Natalie Portman says Hollywood 'misinterprets' feminism as roles are written by men
Oscar-winning actress says feminism is not just being good at kung fu
Wednesday 23 October 2013
Natalie Portman has claimed that "feminism is misinterpreted" in Hollywood films because most roles for women are written by men.
The Oscar-winning actress suggested that because characters are often "just a fantasy of a male writer", the women can keep up with the men in a physical sense, but they don't have fully formed personalities.
At the premiere of Thor: The Dark World in Leicester Square, she told Sky News: "I don't think that's necessarily feminist to see women like we see men in movies.
"Just having a range of different ways women can be - whether it's weak and strong, just being human and being real, and not just being some fantasy of a male writer - is more feminist than 'she knows how to do kung fu'."
Portman said her character Jane, who has a cross-dimensional relationship with Chris Hemsworth's superhero Thor, is "multi-faceted", adding: "You get to see a real woman - all the different sides in different situations."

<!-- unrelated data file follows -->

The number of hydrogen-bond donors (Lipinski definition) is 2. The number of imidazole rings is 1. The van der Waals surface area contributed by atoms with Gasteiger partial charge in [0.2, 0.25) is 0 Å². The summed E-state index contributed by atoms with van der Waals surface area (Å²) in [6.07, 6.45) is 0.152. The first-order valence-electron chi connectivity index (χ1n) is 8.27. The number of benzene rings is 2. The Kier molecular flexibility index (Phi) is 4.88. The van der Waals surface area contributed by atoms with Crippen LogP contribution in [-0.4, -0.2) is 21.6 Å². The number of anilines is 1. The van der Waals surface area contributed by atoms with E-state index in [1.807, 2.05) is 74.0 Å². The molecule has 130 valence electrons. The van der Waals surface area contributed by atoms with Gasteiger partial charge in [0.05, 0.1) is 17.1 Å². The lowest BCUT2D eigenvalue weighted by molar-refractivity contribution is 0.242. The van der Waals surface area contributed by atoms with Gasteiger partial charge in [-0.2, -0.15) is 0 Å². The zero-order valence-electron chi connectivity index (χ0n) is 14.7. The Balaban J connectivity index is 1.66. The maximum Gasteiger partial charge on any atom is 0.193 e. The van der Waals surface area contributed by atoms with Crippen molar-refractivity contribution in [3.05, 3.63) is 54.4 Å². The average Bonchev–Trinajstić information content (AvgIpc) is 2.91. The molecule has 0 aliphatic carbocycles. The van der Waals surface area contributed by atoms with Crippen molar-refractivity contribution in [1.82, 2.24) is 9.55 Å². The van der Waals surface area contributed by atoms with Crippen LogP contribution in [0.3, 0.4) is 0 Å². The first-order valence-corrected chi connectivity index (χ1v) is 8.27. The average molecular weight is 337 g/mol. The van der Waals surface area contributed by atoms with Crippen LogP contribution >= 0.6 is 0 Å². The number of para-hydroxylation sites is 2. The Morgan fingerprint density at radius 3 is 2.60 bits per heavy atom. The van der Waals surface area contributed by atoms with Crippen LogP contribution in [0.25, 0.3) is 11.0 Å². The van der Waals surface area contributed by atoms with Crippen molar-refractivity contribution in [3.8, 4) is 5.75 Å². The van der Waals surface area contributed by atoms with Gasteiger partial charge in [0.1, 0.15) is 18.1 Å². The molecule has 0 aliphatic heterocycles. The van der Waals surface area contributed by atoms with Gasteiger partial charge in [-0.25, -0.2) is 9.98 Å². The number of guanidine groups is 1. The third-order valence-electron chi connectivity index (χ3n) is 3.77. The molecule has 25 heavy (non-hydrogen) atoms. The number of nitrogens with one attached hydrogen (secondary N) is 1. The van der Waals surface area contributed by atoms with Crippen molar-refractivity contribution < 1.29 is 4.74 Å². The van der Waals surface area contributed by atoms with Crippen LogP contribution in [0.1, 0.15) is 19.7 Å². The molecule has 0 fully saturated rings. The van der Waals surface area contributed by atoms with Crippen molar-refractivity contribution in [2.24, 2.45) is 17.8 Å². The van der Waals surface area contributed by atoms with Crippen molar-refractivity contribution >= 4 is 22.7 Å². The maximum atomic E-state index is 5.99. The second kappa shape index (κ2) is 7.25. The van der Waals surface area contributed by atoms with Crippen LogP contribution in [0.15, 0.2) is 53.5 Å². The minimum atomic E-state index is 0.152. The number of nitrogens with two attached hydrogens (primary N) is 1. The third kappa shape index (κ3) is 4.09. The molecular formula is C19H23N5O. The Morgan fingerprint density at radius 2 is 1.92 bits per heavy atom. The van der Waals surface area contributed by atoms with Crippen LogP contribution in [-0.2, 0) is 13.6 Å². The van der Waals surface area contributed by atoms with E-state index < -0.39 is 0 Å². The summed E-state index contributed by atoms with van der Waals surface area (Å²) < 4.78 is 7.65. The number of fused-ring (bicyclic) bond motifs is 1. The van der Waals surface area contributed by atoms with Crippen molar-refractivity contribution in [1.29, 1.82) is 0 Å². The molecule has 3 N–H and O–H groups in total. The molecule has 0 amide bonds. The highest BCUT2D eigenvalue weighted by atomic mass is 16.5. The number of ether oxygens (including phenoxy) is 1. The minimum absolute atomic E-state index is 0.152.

She also justified the changes that were made to her character in the transition from comic books to the screen. Jane, once a nurse, is now a scientist.
"The original comic books were written a few decades ago and obviously women are still wonderful nurses now, but they've also entered into different careers like astrophysics," she said.
The star's thoughts echoed comments she had made in an interview with Elle magazine, in which she railed against "macho" women characters, saying: "A movie about a weak, vulnerable woman can be feminist if it shows a real person that we can empathise with."
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